What should I do when a guy sends me mixed signals?
The hard thing is, he is not like any other guy I know. He loves to make everyone happy and consequently comes across as a huge flirt. We hung out quite a bit and actually had several people ask if we were dating.
It finally got to the point where we went for a walk and talked about how we felt. I told him that I liked him, and he let me know that he was content being single for now. We continued on our walk for a long time and had a really good conversation about what we look for in a person of the opposite sex and what it’s like being single.
Once we got back on campus, he asked when I first started liking him, and I told him it was every time I would come and visit the college and see him. He told me that he liked me then, too. He continued to go on and say that I am really pretty and extremely talented. Can you say mixed signals?
Well, since then it’s been a lot easier for me, and we’ve actually hung out quite a bit. However, lately there have been some rumors going about that he’s going to ask a different girl out, but he’s been flirtatious with me at the same time. I’m content being single and know better than to expect us to start dating. However, I like him a lot and don’t know what to think about him. No one actually seems to know what he’s doing, and he always sends mixed messages. What should I do?
Thanks for writing! I agree with you that your male friend (and future pastor) is indeed sending mixed signals. Though I disagree that he is “very godly” — at least when it comes to how he relates to women. This is sadly too common these days, in part because men aren’t expected to get married anytime soon and also because women let them get away with it.
In your case, I think your mistake is to continue spending so much time with this man. If other people think you are dating, but you know you’re not; if you enjoy his company more than your other male friends, and he yours; if you act differently toward him than toward other men, and he you; then you’ve crossed that line into a “buddy relationship.” It has all the markings of a dating relationship (except that maybe it’s not physically intimate, though it often is that as well) but with none of the clarity and intentionality of a dating relationship.
For your part, I think the best thing you can do is back away from him. It won’t be easy because you do like him so much and do wish it were more than “just friends.” But he is defraudingTo clarify “defraud,” let me quote Matt Schmucker’s “Physical Intimacy and the Single Man“: Christian men are called to protect their sisters in Christ, not take advantage of them. Consider 1 Thessalonians 4:3-6 (NIV): “It is God’s will that you should be sanctified: that you should avoid sexual immorality; that each of you should learn to control his own body in a way that is holy and honorable, not in passionate lust like the heathen, who do not know God; and that in this matter no one should wrong his brother or take advantage of him.” Where the NIV says, “no one should wrong his brother or take advantage of him,” the NASB says, “no one should defraud.” Defraud means “to deprive of something by deception or fraud.” What do I mean by defrauding in this context? Simply put, a man defrauds a woman when, by his words or actions, he promises the benefits of marriage to a woman he either has no intention of marrying or if he does, has no way of finally knowing that he will. you; taking advantage of your time, friendship and affections without giving any commitment. He is not protecting your heart. He is acting irresponsibly toward you, even if he doesn’t recognize that he is. (In his defense, it’s possible he’s naive to the pain he’s causing you and the inappropriateness of his behavior. Though that’s no reason to let him continue.)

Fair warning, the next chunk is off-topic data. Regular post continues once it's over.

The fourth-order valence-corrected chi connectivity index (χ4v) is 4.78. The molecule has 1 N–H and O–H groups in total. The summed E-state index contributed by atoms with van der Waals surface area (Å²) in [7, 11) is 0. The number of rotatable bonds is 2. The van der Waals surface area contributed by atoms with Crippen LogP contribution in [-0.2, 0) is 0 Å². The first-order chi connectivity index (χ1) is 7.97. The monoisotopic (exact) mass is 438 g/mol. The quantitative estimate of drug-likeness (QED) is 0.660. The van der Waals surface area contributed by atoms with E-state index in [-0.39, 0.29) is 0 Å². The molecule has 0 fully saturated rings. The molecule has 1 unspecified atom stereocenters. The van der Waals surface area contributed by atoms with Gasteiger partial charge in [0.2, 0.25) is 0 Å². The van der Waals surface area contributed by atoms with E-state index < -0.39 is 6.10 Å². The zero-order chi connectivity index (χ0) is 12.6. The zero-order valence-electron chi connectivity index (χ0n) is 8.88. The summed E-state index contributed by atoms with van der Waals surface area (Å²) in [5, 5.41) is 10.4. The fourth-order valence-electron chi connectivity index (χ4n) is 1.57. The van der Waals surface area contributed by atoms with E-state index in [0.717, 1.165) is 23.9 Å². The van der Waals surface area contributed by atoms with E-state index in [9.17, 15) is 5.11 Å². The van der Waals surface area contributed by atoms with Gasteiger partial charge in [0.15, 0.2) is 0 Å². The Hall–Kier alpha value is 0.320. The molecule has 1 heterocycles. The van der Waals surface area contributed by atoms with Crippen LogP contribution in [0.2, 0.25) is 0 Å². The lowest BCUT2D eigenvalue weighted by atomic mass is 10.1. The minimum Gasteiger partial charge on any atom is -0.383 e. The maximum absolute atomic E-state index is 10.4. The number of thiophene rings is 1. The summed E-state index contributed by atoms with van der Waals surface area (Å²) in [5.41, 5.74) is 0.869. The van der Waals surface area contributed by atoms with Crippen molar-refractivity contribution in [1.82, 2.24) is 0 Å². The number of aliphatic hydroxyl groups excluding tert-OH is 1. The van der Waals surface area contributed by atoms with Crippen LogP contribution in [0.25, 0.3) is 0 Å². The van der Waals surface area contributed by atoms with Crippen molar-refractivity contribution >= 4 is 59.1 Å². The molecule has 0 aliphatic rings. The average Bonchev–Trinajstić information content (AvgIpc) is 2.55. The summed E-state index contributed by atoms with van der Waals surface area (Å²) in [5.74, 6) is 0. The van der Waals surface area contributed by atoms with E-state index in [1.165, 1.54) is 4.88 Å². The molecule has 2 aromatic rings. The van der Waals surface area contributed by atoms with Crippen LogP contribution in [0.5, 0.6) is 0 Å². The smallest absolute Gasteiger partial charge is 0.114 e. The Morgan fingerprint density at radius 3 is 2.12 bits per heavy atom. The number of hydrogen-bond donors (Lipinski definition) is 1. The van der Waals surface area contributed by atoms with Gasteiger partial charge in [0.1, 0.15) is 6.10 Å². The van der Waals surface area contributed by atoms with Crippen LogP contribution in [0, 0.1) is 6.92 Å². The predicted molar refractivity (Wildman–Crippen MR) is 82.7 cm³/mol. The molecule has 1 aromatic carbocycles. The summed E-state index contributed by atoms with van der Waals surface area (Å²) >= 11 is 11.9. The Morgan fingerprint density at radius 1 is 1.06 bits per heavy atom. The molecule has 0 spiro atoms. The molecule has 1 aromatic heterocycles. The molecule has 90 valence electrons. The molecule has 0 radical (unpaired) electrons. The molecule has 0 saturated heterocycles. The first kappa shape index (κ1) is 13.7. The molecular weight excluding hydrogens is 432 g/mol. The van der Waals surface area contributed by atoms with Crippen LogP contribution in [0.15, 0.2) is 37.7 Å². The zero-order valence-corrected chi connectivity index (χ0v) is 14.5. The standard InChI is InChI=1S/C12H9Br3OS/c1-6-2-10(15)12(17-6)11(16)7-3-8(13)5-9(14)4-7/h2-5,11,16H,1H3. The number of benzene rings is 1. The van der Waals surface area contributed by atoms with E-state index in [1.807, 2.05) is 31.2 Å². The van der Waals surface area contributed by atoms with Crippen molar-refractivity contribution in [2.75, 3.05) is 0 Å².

If you spend less time with him, he’ll either miss you and realize he does want to make your relationship official. Or he will move on to another woman (and likely treat her the same way). As painful as that second scenario would be, it will be even more painful if you delay it (and invest even more of yourself in him between now and then). As happy as that first scenario would be (and it would be happy if it works out that way), it’s unlikely to happen if you don’t cut him off from so much access to you. Either way there is no benefit to delay (you’ve already shown you’re unhappy with the way things are).
Now to him. If he really does want to be a pastor someday, his behavior will have to change, or he’s headed for trouble. What a man like him needs most — in addition to a rock solid commitment to Christ and Christ’s transformative power at work in his sinful heart — is godly, wise and practical mentors who can help him see his need to change the way he relates to women. Then he’ll be ready to find and take a wife. And that’s also something a man like him probably needs to succeed in his life work and calling. (See especially God’s solution to Adam’s aloneness in Genesis 2 as well as Paul’s conversations with Timothy about the centrality of family to making healthy church leaders.)
His behavior is really frustrating (and despicable) wherever it occurs. But especially so in men who are already claiming pastor status. The standard of conduct for them is, and ought to be, higher (James 3:1-3).
The question for you is, will you hold him to it?
I pray God will embolden you to do what’s best.
Copyright 2009 Candice Watters. All rights reserved.
About the Author
Candice Watters is a wife, mom, and Bible teacher. She is the author of Get Married: What Women Can Do to Help it Happen, co-founder with her husband, Steve, of Boundless.org and co-author of Start Your Family: Inspiration for Having Babies. They have four children and blog at FamilyMaking.com.